VR: I do not see it as a black and white scenario. Public education is absolutely essential for poor children and also middle-class children. We have to focus on strengthening the public education system, improving quality and bringing it at par with the high-end government schools like Kendriya Vidyalayas and Navodaya Vidyalayas. That should be the benchmark. My own work in the health sector has shown that it is the public system that sets the benchmark – low-cost and other forms of private schools will always compare themselves to the public or government schools to reach out to the poor and middle classes. If we push the quality of our government schools, this will have a ripple effect on the private sector.

Works referred to:
[1] (2019 Draft). Ramachandran, Vimala, Nagpal, Nagendra. Secondary Education in Rajasthan – quality and systemic functioning explored. Project supported by AJWS. New Delhi

(2018). Ramachandran, Vimala, Saxena, Niti. Quality and Systemic Functioning in Secondary Education in India – A study in Uttar Pradesh and Jharkhand. Research commissioned by The World Bank, New Delhi.

Note from the editor: Special thanks to Nivruti Tagotra, staff writer at the ISPP Policy Review, for her inputs.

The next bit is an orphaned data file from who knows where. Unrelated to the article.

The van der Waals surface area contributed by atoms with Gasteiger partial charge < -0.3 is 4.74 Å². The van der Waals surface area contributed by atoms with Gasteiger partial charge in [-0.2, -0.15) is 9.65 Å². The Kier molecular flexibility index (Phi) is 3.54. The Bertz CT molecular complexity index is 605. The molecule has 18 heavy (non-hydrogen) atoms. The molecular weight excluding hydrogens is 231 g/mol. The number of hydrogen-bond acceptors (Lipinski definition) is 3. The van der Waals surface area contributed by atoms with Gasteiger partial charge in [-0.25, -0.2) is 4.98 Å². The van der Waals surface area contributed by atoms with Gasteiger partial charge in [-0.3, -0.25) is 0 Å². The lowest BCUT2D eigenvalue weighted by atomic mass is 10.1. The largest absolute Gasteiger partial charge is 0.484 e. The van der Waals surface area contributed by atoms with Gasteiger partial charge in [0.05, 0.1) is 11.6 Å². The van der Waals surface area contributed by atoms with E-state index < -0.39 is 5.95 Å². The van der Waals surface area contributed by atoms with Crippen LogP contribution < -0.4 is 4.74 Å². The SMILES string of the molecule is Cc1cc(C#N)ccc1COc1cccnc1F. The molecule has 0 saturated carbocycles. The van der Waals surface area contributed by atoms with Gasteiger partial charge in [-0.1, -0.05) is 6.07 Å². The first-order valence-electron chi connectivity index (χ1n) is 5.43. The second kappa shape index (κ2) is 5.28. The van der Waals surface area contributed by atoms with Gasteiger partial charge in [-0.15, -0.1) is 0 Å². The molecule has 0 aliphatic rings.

April 9, 2020
“Through a promise of holistic education at the school level, Section 12(1)(c) could provide for a way to uplift the underprivileged sections of society." Ananya Dixit in her article explores the inadequacies of the policy which has the potential to transform the lives of millions of children in India.


When the British relinquished power and India became independent, the constitution-makers envisioned the country to foster social justice and equality1. Social justice is not limited to the distribution of rights; it requires active participation by the State to bring parity in development by orienting policies towards it2. ​A serious impediment to achieving this vision of India has been the difference in educational opportunities offered to children from disadvantaged and economically weaker sections of society. ​According to the Annual State of Education Report (ASER) published by NGO Pratham in 2013, the gap between private and public-school children’s learning outcomes has been widening. 3 As a result, the number of rural students in private schools has increased steadily over the past decade, and now, more than a fourth of rural students are choosing to enroll in private schools for better education.​4 The deteriorating quality of education in government schools may have a strong correlation with the falling number of students in government schools.